This has been a tough week for blogs, because I've wanted to blog about many stories concerning space, some recent discoveries of gravitational anomalies in Weyl crystals or Weyl materials, and so on, but the cultural news has, again, taken precedence, because the assault on fundamental liberties continues. More recently, I've been complaining that the Republithug party has been - for a very long time - the party of "fake opposition" to progressivism and statism.
Well, once again, it has stepped forward, and proven me to be correct, as Attorney General Jess Sessions has decided it's "ok" for assets to be seized, effectively nullifying at the federal level the efforts of states to curtail the practice, according to this article shared by Mr. M.D., and citing, let it be noted, a lamestream media report from See B.S. News:
Note the opening three paragraphs:
The Justice Department announced their plans to reinstate the use of asset forfeiture, especially for drug suspects -- making it easier for local law enforcement to seize cash and property from crime suspects and reap the proceeds.
The practice has been criticized because it allows law enforcement to take possessions -- such as cars and money -- without indictments or evidence a crime has been committed.
"Civil asset forfeiture is a key tool that helps law enforcement help defund organized crime, prevents new crime from committed and weakens the criminals and cartels," Attorney General Jeff Sessions said on Wednesday announcing the revived DOJ policy.
The problem, of course, is that one only has to be suspected of criminality, in order to lose all one's assets. It's a wonderful way to deal with potential political enemies: trump up a suspicion of criminal activity against an individual who is really a political enemy, and voila, problem solved.
And it has happened. There have been cases of Christian music groups touring the country whose assets, including some thousands of dollars of cash, were "forfeited" on the mere suspicion of criminal activity.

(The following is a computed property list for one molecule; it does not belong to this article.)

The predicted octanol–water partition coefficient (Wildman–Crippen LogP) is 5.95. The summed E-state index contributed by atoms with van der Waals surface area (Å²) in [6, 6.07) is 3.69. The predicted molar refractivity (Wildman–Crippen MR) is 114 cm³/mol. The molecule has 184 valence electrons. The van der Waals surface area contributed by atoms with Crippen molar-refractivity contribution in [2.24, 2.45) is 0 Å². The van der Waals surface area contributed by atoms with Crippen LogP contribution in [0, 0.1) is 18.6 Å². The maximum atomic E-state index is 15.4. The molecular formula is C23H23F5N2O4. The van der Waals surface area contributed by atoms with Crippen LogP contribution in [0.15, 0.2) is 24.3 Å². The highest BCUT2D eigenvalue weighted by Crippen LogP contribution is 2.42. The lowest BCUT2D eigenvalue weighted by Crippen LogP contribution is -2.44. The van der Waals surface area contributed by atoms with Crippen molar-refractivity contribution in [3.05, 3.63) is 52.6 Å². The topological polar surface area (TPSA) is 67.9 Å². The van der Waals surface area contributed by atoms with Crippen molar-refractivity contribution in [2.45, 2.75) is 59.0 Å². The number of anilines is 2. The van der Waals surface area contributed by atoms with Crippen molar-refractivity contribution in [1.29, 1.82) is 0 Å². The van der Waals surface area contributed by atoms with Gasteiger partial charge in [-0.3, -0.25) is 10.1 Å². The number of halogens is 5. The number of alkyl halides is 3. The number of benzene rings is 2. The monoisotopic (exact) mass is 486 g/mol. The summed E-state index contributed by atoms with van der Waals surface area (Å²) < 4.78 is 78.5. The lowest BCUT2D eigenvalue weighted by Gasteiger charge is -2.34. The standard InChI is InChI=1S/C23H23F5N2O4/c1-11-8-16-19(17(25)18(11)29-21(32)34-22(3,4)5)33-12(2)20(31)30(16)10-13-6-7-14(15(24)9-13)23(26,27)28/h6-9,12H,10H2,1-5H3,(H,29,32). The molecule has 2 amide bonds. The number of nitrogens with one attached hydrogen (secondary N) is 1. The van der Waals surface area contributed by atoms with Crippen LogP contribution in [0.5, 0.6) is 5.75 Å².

This can happen to you, to your children, to your friends, to me... to anyone deemed an enemy of the state. And don't put it past the "authorities" to plant evidence in order to achieve it.
The problem, of course, is that it is wholly unconstitutional. When the oligarchs met in Philadelphia to give us the current American constitution, the anti-federalists insisted upon a Bill of Rights, sensing that without it, all the vehicles of repression were still in place. One of the articles - the sixth - of that Bill of Rights, clearly states:
Article the sixth... The right of the people to be secure in their persons, houses, papers, and effects, against unreasonable searches and seizures, shall not be violated, and no Warrants shall issue, but upon probable cause, supported by Oath or affirmation, and particularly describing the place to be searched, and the persons or things to be seized.
Asset forfeiture of course, by any normal person's standards of language, customary usage, or understanding, an unreasonable search and seizure. Of course, there will be plenty of lawyers and so on to argue this case or that case, this precedent, or that precedent, to say otherwise, and that it is all "perfectly legal and constitutional."
And that is America's problem: the willingness to believe authority and clever sophistical arguments, over the clear - and regrettably unenforced - language and provisions of the Constitution. Does this mean the drug dealer gets to travel down the interstate free from unreasonable search and seizure? Yes it does, because that protects the freedom of all.
What is intriguing, however, is that the practice has been challenged by states:
CBS News' Paula Reid reports that 24 states have passed laws limiting the practice, but local law enforcement can get around those restrictions by giving seized assets to the federal government instead of returning them to their owners. This practice is called "adoption" and it's been used to seize almost $1 billion in assets over the last decade.
Think about that for a moment: twenty-four states, just one shy of half the states in the union. What this means is that the federal government is now acting in opposition to almost half the state governments in the country, effectively nullifying their own wishes and their own attempt to curtail abuses, and those state governments have acted because their angry and frustrated citizenry have seen enough of the abuses of the federal Robespierres blathering about virtue and fighting crime and so on. Robespierre, of course, had his own way of cutting away the difficulties of independently thinking people. Regrettably, the comparison becomes more and more apt, because the policies of the federal government more and more resemble those, not of constitutional government, but of a Committee of Public Safety, the wet dream of every progressive, and a National Convention issuing more and more assignats (federal reserve notes), while Europe looks on in disbelief at the growing instability of a neighbor...
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